Let's Get Liminal! Scientific Art & Artistic Science June 30th

What happens in that space where science meets art and art meets science? This half-day seminar takes a look at what's going on and what will be happening both at Bristol University and outside. Speakers will be showing films of mathematicians and scientists talking about how they do what they do, beautiful scientific images, an artistic collaboration between a glaciologist and an artist, a course on creativity for medical students and more... We are delighted to welcome special guests Oron Catts, director of SymbioticA, Australia's artistic laboratory dedicated to the research, learning, critique and hands-on engagement with the life sciences, and UK-based artist Kira O'Reilly, a former SymbioticA artist-in-residence. Scroll down for more information about the speakers. 

When: June 30th 2010, from 2-6pm, including drinks and nibbles
Where: NSQI Centre, Tyndall Avenue (opposite the Arts and Social Sciences Library)

What's Happening:  
2.00 - 2.10 Welcome: Tania Hershman, Science Faculty Writer in Residence 
2.10 - 2.25 Maggie Leggett, Director, Centre for Public Engagement, 2011 Changing Perspectives exhibition 
2.25 - 2.45 Chrystal Cherniwchan, Science Faculty films and portraits 
2.45 - 3.15 Dr Louise Younie, Catherine Lamont, Out of Our Heads, creativity for medical students 
3.15 - 3.30 Becky Jones, organiser, The Art of Science Competition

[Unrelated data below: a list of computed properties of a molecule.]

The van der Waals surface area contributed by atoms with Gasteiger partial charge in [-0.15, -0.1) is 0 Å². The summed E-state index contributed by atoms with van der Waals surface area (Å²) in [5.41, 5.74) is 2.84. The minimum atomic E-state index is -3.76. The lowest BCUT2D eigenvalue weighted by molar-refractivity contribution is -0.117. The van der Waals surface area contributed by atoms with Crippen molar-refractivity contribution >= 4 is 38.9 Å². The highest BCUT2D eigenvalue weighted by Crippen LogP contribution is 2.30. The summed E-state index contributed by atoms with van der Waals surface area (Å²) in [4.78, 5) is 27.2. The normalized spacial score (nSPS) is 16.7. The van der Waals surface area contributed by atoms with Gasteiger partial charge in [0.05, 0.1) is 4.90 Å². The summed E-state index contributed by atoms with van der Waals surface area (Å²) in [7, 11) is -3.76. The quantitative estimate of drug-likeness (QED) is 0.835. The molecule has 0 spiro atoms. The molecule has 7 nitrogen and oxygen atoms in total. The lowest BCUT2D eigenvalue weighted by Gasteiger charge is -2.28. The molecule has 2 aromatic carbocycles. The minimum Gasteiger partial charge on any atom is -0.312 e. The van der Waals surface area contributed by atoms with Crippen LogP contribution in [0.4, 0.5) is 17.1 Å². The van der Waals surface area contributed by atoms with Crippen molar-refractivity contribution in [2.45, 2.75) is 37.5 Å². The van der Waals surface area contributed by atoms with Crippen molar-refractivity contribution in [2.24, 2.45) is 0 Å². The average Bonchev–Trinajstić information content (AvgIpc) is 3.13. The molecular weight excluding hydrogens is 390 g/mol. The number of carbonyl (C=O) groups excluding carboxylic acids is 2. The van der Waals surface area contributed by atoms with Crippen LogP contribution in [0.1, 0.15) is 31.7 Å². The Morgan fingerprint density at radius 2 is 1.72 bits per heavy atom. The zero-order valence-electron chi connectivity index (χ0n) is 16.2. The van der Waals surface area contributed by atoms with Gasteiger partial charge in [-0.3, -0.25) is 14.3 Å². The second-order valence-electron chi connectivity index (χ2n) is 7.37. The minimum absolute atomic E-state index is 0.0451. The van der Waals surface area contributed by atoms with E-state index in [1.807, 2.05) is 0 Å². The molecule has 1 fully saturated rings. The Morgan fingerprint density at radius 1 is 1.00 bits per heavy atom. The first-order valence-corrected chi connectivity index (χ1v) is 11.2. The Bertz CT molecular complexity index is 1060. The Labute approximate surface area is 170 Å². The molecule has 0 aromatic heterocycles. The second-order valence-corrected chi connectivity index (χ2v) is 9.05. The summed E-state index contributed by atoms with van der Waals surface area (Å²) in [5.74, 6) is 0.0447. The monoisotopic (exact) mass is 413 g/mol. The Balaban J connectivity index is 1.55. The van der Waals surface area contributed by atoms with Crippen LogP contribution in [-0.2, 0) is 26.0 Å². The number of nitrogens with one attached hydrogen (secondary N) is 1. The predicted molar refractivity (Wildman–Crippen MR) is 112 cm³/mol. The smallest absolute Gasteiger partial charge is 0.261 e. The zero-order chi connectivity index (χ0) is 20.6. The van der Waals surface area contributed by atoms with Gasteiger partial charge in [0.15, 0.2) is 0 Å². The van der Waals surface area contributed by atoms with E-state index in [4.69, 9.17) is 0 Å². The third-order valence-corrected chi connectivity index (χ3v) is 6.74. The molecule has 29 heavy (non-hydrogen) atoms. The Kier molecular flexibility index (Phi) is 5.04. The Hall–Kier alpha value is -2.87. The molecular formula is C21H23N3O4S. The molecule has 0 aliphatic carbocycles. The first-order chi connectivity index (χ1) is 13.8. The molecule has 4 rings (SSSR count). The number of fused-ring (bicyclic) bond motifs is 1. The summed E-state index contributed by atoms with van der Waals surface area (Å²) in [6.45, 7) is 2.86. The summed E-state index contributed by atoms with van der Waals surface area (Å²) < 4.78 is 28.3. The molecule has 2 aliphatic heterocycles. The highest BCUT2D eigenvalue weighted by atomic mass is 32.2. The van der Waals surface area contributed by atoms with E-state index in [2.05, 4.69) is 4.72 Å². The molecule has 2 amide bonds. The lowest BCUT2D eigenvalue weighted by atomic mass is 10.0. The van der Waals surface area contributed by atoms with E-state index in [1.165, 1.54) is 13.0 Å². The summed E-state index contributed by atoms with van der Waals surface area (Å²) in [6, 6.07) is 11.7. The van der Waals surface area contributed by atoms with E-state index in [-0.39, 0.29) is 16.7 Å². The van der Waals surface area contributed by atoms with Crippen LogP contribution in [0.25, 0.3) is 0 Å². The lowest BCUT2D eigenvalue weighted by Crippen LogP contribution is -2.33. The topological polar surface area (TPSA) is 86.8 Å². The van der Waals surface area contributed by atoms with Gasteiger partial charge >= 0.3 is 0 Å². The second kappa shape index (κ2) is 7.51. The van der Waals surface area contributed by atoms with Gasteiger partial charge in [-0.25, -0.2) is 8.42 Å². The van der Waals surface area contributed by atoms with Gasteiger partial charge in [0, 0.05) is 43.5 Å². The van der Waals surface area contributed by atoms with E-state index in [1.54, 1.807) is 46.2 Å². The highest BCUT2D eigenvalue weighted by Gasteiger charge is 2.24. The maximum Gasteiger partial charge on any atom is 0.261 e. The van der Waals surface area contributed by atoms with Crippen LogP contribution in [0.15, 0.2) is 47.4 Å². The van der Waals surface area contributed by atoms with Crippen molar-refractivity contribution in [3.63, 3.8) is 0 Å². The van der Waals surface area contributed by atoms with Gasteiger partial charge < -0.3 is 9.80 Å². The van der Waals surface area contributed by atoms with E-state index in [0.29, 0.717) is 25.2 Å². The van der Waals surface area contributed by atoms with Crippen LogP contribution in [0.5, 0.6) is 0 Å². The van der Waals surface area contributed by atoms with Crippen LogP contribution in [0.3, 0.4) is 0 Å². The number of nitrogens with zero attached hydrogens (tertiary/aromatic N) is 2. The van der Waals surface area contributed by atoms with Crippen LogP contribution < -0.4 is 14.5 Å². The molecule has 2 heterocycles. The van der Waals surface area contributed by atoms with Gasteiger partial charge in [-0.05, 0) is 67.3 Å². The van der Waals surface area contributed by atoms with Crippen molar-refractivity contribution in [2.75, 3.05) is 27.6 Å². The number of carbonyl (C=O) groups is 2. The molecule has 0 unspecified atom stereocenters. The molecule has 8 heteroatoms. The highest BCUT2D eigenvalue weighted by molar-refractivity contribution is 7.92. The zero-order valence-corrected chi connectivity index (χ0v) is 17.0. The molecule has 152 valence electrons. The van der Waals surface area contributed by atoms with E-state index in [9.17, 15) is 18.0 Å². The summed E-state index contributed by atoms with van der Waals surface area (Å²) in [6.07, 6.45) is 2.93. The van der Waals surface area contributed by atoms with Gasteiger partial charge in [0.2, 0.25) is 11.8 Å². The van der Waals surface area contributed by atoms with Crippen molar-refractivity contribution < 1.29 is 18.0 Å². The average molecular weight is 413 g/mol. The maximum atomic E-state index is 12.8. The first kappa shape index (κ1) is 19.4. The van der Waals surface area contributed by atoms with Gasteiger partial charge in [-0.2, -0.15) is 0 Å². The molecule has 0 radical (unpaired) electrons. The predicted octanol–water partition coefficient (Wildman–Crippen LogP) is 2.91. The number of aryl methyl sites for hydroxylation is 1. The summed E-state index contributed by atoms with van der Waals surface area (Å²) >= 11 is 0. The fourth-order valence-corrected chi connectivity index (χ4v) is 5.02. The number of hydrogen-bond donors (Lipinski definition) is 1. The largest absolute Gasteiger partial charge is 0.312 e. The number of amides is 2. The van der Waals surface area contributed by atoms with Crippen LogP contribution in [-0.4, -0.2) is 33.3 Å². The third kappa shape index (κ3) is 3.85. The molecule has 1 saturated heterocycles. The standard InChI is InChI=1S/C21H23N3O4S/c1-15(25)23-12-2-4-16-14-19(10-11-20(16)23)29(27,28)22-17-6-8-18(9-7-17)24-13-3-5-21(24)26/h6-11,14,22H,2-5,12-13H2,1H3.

3.30 - 3.50 Dr Giles Brown (glaciologist) and his artistic collaborator Emma Stibbon 
3.50 - 4.00 BREAK 
4.00 - 4.20 Kira O'Reilly, artist, SymbioticA residency 
4.20 - 5.05 Oron Catts, director, SymbioticA, art and science collaborative research lab 
5.05 - 6pm Drinks & nibbles


Tania Hershman is fiction-writer-in-residence in Bristol University's Science Faculty. Find out more at www.taniahershman.com.

Maggie Leggett: Head of Department, Centre for Public Engagement. Maggie will be introducing Changing Perspectives, an exhibition planned for Spring 2011 which seeks to engage and alter the perspectives of a wide range of people though art inspired by science – life, physical and social science - produced by artists in collaboration with University of Bristol staff and students.

Chrystal Cherniwchan studied photography at the Alberta College of Art & Design, in Canada. After completing her BFA, she spent several years assisting and developing her own documentary practice. Chrystal is now based in the UK, and is currently working on a series of short documentary films and portraits, profiling mathematicians and scientists at the University of Bristol.
Dr Louise Younie is aGP and teaching fellow at Bristol University's Medical School. she also delivers a 2nd year taught SSC "Exploring the creative arts in health and illness". This involves co-facilitation with artists and creative therapists where the students engage in dialogue, reflection and their own creative work. Creativity and the arts in medical education was also the topic of her MSc dissertation.